Coffee cell cultures (right) and roasted coffee produced by VTT's cellular agriculture method. VTT Technical Research Centre of Finland
Millions of people drink coffee each morning, but the impact this drink has on the planet is often not top of mind. While there are certifications for coffee growers working to lessen their carbon footprints, much of the coffee the world consumes depends on deforestation, fertilizers, pesticides, and a lot of energy to make it from seed to cup.
Now, a team of researchers at VTT Technical Research Centre of Finland is developing a sustainable coffee product that is grown entirely in a lab. The major caveat? Switching to lab-grown coffee could be detrimental to the livelihoods of traditional coffee producers.
Scientists at VTT set out to create coffee with a lower impact without sacrificing the flavor of conventional coffee. To do this, they are producing coffee cells in a bioreactor, and so far, the final product smells and tastes like the real deal.
“At VTT, this project has been part of our overall endeavor to develop the biotechnological production of daily and familiar commodities that are conventionally produced by agriculture,” said Heiko Rischer, research team leader from VTT. “For this, we use many different hosts, such as microbes, but also plant cells.”
The team started by transferring coffee cell cultures to bioreactors, which have closely controlled lighting, temperature, and oxygen levels to create the perfect microclimate for coffee. The bioreactors allow the coffee to grow with no pesticides and minimal water, creating a much smaller carbon footprint than traditional methods of growing coffee.
The resulting biomass was studied to then recreate a roasting process, and a team of trained sensory panelist then evaluated the product. They noted the coffee is a little less bitter but also slightly less caffeinated than conventional coffee.
Elviira Kärkkäinen prepares coffee at VTT laboratory. VTT Technical Research Centre of Finland
“In terms of smell and taste, our trained sensory panel and analytical examination found the profile of the brew to bear similarity to ordinary coffee,” Rischer explained. “However, coffee making is an art and involves iterative optimization under the supervision of specialists with dedicated equipment. Our work marks the basis for such work.”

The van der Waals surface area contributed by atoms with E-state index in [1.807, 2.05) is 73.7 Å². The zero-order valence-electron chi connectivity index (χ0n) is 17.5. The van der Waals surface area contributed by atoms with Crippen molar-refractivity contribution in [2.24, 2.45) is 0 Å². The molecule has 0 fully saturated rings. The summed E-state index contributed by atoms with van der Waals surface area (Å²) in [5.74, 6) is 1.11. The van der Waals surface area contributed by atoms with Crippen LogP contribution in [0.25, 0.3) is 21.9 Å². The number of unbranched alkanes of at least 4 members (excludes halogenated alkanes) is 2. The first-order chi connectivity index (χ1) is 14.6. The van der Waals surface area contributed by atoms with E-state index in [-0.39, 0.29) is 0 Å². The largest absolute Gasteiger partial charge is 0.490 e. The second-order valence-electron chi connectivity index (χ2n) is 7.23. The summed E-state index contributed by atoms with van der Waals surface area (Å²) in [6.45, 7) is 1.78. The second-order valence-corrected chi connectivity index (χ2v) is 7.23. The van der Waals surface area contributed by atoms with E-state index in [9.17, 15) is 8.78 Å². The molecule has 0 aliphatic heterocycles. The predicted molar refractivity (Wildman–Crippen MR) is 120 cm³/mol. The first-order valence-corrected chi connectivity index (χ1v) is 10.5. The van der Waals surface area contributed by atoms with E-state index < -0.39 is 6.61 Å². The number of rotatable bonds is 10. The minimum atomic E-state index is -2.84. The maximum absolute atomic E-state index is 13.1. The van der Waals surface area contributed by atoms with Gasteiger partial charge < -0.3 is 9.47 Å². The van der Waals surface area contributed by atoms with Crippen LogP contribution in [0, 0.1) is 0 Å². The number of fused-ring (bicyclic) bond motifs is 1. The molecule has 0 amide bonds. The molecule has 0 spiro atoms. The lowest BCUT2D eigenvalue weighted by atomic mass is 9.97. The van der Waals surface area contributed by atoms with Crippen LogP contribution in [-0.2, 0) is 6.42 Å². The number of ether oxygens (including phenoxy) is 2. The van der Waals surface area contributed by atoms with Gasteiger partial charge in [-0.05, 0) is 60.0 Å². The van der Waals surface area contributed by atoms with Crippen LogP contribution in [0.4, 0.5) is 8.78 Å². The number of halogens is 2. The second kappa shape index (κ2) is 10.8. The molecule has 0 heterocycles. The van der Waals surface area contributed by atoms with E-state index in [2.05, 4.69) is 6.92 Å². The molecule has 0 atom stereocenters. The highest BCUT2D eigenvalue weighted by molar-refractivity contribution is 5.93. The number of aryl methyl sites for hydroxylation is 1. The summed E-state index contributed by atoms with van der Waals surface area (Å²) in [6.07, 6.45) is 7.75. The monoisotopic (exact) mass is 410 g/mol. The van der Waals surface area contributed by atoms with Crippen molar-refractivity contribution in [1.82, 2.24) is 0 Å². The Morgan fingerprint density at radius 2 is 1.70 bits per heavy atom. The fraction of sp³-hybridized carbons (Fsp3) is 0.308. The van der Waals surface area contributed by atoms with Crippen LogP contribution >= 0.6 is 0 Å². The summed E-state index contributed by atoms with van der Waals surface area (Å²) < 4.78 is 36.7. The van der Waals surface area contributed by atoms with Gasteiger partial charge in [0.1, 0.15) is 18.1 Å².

This is hardly the first attempt at making lab-grown coffee, as the VTT research team credits P.M. Townsley, who suggested creating coffee from lab-grown coffee cells in the 1970s. Recently, similar processes have resulted in lab-grown meats, which are approved for consumption in Singapore. Other companies are also experimenting with creating “beanless” coffees made from things like plant waste.
Innovation is important in making the coffee industry more sustainable. Growing coffee has a major climate impact, yet it also is extremely vulnerable to the effects of climate change. But turning to these beanless methods of making coffee on a widespread scale could have serious socioeconomic consequences for traditional coffee growing regions, whose economies depend on coffee crops.
“What’s going to happen to all these people? What are they going to do, because this is a key cash crop?” Daniele Giovannucci, president and co-founder of the Committee on Sustainability Assessment, told The Guardian. “It is not clear if, in the end, its net effect may worsen global sustainability, along with many millions of lives.”
Rischer estimates the lab-grown coffee will be approved in the U.S. and Europe in the next 4 years. How fast it could scale up remains to be seen, as does the impact on coffee growers around the world.
Farming coffee in Finland